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Thursday, 27 November 2014

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Gordon Brown: ‘I’ve never been against Carlisle airport. This is about justice’

The farmer who has been the chief opponent of plans to redevelop Carlisle Airport says he may have had to sell his farm had his legal battle failed.

Gordon Brown photo
Gordon Brown

Loans secured against Lane End Farm at Irthington funded Gordon Brown’s successful High Court argument that there was no credible evidence that the airport could be commercially viable.

A judge, Mr Justice Collins, quashed the planning permission for the project granted by Carlisle City Council, which confirmed it was left with a legal bill of about £200,000.

Mr Brown said he had staked his farm, opposite the airport, on the legal battle because he was determined to achieve “justice”.

Stobart Group has long argued that its plans for a huge freight distribution centre at the site – which conflict with the area’s long-term planning strategy – would have to go ahead to safeguard the future of the airport and allow the development of passenger flights to London and Dublin.

Andrew Tinkler, its chief executive, insisted that the firm is capable of running commercial passenger flights from Carlisle.

It was that prospect and the resulting economic benefits that prompted Carlisle City Council to grant the scheme planning permission.

But that argument was rejected by a High Court judge.

He ruled that a city council planning official who recommended refusing planning permission in 2011 was right to conclude there was no evidence to show the passenger flights predicted by Stobart Group would ever materialise.

The city council has confirmed it will not challenge the High Court decision.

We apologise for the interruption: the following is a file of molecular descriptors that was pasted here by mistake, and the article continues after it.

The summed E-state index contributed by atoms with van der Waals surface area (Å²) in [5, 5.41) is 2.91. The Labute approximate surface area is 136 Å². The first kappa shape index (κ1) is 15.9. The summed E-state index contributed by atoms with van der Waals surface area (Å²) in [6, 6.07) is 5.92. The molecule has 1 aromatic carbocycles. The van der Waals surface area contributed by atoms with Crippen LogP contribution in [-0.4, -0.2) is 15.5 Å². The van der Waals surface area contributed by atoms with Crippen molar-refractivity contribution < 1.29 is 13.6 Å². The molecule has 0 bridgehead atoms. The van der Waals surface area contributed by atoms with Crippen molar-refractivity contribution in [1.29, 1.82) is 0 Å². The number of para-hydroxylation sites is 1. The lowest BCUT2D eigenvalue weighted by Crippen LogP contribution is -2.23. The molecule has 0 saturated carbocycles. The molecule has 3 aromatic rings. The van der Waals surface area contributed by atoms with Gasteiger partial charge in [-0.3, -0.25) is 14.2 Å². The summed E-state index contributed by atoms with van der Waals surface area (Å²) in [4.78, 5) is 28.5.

Reacting to the judgement, Mr Brown said that there was no truth in rumours that his legal campaign had been funded by a mystery financial backer.

He said: “I borrowed money to do it – loans which were backed by the farm. If it had gone horribly wrong, the farm could have been sold.”

Asked why he had involved himself in such a protracted, costly and complex legal dispute, he said: “I’ve never been against developing the airport. This is about justice.”

He insisted the Stobart planning application was not about the airport, but about the firm securing approval for a huge freight distribution centre on a greenfield site which in any other circumstance it would never stand any chance of getting.

He added: “I’m an economics graduate and when you look at all the evidence the idea of a commercial airport on this site is absolutely crackers. Stobart has sunk the best part of £25 million into this project. There must be a huge pressure to get some commercial return on that site.

“They’re not going to do that by developing an airport; they’ll want to do it by building a freight centre, and then letting the airport wither on the vine.”

Mr Tinkler rejected that claim and confirmed that Stobart will now submit a fresh planning application, saying that it would include clear evidence that commercial flights from the airport can be viable.

Weblink (new window): Download the full judgment (.pdf)

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